Here’s what I think. Anyone, regardless of pedigree, life experience, and musical expertise should be forced to take an intelligence test before they’re allowed to write a pop album. If they’re not quite up to snuff, that’s fine; they can still make their album, put a nice sunny picture on the cover, and tour around the country brightening people’s days, as long as that album is entirely instrumental. I’m so sick of great songs falling apart when the singer uses 18 words that rhyme with love. And, usually, these songwriters know a thing or two about melody, so why not just play to your strengths?
Why not, Chris Simpson?
I don’t know exactly what happened between Mineral and your current project Zookeeper, but somehow “I just want to be something more than the mud in your eyes I want to be the clay in your hands” turned into “Believe in the mess we are / Conceive in the mess we are / [and, of course…] Find peace in the mess we are.” This 5 track EP contains four tracks of beautiful, diverse, fun pop music that I could not be more ashamed to sing along to; the lyrics are just that underwhelming. And things start off so promisingly. Opener, “I Live In the Mess You Are,” (which provided the above lyrical nugget), starts with an alarm clock, and manages to repeat the same melody, nearly unchanging, for its 4 plus minute runtime, without losing momentum or becoming grating. The reason for this is the layers. Sure, a guitar plucking out the same chords over and over gets boring, but when you add in 5 or 6 backup singers, at least two drummers, banjo, and, why not, a pot and pan player, things get more interesting. “Tax Collector” is equally pleasant in it’s ambling pace, and things really get interesting on the jazzy “Flood of Love,” with floating keyboards and perfectly placed horns, the kind you don’t notice until the third or fourth listen but then smile at every time they rise up in the mix. Closer “Delivery Room” is a triumphant piano led hoedown down with just the perfect type of pounding drums, and surprisingly successful off key bridge.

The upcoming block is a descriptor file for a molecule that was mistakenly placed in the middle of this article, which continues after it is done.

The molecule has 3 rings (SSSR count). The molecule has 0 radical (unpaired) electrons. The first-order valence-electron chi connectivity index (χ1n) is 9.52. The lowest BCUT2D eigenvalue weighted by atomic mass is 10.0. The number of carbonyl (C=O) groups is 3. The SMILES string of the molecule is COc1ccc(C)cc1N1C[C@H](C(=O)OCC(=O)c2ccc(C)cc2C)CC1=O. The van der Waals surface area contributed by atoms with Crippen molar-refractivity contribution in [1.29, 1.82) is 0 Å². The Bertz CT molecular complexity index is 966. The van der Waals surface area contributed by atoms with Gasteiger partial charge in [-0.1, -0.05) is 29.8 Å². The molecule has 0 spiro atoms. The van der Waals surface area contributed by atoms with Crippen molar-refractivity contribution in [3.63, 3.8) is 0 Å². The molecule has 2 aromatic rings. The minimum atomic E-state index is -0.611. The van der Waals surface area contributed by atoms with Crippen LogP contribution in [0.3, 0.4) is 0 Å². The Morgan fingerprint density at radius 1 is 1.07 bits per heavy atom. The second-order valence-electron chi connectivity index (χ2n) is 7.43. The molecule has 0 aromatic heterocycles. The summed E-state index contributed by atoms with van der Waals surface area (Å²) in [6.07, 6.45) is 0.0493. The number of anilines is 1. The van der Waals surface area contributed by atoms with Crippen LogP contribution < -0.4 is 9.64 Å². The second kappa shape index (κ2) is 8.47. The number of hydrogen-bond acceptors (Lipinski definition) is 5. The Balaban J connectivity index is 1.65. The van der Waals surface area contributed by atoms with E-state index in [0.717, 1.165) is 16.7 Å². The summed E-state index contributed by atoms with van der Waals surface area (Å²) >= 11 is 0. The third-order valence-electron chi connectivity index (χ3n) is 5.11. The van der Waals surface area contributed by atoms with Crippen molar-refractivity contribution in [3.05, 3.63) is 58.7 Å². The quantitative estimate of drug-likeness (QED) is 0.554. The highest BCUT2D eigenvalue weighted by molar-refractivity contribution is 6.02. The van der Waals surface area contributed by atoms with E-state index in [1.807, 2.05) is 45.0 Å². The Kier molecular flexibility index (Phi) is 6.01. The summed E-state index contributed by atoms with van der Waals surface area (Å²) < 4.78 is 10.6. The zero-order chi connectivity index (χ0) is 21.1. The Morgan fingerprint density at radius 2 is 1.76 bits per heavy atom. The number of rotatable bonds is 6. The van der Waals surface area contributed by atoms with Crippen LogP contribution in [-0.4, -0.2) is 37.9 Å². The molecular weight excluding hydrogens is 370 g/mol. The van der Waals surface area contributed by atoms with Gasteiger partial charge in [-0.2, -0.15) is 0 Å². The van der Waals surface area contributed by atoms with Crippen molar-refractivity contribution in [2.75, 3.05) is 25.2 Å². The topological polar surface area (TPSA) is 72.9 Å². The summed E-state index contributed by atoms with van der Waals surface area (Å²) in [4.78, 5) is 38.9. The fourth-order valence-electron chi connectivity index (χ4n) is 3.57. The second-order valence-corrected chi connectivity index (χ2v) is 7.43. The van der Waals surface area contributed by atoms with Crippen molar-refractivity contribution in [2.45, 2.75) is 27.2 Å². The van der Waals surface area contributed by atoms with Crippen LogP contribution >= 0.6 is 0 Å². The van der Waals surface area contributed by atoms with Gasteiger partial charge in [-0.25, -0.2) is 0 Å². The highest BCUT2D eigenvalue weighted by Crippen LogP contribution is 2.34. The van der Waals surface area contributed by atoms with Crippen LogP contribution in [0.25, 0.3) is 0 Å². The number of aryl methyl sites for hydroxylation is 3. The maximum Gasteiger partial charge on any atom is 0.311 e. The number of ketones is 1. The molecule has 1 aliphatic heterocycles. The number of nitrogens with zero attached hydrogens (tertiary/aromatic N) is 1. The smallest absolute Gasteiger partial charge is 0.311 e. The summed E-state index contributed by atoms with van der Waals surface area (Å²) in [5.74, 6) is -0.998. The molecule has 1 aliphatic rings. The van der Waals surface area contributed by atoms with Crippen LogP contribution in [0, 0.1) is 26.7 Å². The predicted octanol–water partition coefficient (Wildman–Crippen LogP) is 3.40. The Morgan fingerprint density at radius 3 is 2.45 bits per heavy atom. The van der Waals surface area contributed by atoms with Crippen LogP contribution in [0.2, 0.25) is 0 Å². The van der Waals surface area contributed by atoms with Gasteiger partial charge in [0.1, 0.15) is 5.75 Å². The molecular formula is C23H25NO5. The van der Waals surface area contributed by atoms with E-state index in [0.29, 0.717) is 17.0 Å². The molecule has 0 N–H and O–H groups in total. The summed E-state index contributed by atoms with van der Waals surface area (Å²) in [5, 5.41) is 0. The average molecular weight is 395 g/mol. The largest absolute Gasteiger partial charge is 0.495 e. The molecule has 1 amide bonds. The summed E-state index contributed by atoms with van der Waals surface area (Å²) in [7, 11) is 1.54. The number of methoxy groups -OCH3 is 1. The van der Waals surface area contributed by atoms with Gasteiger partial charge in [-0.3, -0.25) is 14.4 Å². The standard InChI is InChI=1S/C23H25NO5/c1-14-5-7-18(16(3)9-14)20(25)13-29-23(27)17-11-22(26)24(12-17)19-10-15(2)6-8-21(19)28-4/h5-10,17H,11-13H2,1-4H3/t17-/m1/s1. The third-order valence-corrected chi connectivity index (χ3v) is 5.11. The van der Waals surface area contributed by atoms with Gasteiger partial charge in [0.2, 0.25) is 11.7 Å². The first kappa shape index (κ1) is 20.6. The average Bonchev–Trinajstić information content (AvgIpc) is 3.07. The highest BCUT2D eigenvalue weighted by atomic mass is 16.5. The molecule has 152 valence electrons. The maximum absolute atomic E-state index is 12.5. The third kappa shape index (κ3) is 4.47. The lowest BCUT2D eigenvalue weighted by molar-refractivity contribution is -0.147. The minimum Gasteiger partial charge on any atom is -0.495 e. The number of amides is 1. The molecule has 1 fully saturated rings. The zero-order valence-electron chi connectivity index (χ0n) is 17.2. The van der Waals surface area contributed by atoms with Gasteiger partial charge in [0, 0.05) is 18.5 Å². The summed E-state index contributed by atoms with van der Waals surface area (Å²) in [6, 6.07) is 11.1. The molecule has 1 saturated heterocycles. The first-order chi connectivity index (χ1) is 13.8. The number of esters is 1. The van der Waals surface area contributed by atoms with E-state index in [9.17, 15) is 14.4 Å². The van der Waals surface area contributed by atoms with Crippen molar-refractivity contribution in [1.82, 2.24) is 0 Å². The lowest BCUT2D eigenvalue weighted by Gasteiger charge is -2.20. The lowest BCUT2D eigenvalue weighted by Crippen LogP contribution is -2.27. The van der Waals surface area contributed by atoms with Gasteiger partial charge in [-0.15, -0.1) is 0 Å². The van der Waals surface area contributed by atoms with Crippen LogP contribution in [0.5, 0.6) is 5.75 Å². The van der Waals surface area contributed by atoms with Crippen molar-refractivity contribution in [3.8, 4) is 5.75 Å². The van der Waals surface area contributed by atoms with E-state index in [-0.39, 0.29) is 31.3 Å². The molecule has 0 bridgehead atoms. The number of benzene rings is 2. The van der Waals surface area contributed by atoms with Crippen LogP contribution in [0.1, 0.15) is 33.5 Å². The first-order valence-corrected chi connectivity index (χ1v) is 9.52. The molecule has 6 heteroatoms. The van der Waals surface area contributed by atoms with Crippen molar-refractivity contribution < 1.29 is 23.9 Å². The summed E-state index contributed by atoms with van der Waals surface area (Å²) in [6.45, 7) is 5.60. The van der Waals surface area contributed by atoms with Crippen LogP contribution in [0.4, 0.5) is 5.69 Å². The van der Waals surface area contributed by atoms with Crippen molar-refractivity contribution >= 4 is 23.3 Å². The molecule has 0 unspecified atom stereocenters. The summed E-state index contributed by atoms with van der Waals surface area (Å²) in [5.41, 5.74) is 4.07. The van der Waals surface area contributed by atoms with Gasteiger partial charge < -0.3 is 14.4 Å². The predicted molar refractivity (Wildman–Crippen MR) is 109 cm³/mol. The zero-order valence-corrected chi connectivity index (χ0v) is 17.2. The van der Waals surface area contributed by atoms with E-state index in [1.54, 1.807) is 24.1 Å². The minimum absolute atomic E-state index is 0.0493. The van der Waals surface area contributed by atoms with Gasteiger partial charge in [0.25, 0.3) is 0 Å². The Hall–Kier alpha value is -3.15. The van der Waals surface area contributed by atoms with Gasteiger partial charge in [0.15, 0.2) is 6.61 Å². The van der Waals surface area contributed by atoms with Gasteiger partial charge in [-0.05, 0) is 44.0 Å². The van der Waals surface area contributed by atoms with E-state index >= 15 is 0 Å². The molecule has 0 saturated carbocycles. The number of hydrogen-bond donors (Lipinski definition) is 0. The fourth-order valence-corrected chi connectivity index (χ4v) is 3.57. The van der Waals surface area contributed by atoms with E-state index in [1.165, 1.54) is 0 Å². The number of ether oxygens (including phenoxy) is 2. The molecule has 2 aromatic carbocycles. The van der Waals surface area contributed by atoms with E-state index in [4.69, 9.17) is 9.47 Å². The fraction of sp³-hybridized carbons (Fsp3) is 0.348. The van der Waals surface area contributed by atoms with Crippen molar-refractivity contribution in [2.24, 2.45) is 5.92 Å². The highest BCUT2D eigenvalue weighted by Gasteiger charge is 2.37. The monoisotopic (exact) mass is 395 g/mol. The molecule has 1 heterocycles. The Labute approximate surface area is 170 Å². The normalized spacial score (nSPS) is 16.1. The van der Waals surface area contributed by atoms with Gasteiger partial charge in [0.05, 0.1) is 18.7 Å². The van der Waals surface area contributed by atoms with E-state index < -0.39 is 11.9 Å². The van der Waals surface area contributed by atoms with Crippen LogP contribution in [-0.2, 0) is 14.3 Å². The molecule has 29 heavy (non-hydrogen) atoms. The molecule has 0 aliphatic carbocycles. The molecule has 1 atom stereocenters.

But, for me at least, it all comes back to the lyrics, most perfectly exemplified by the album’s weakest track, “Two-Part Invention,” which not only strips down to just Simpson and a piano, it also inexplicably bathes itself in distorted vocals and awful warping which attempt to create a retro 60s pop sound but just irritate. I hate it when reviewers isolate 5 word snippets from lyrics, trying to prove a song’s worth or lack thereof, but giving a full stanza certainly doesn’t work in Simpson’s favor.
See how the chips fall where they may
How my lips sink ships, drift astray
How I’ve missed you, I’ve been a bad boy
But seventeen, it takes forever and me
I was already on fire, dreaming with angels
The song’s beautiful last words “God, she was my melody” do what they can to repair the damage done by “I’m coming to get you, but I’m running so slow, like a dream,” but they just can’t do it.
I’m enough of a pop punk fan that I don’t expect insight with every line. Normally, with pop music, I want something to sing along to, to bob my head to. I like the music on Zookeeper’s debut enough to call this EP promising, as long as I can get a promise for a return to Simpson’s Mineral level-lyrical abilities, or, at least, one or two instrumentals.
(Belle City Pop)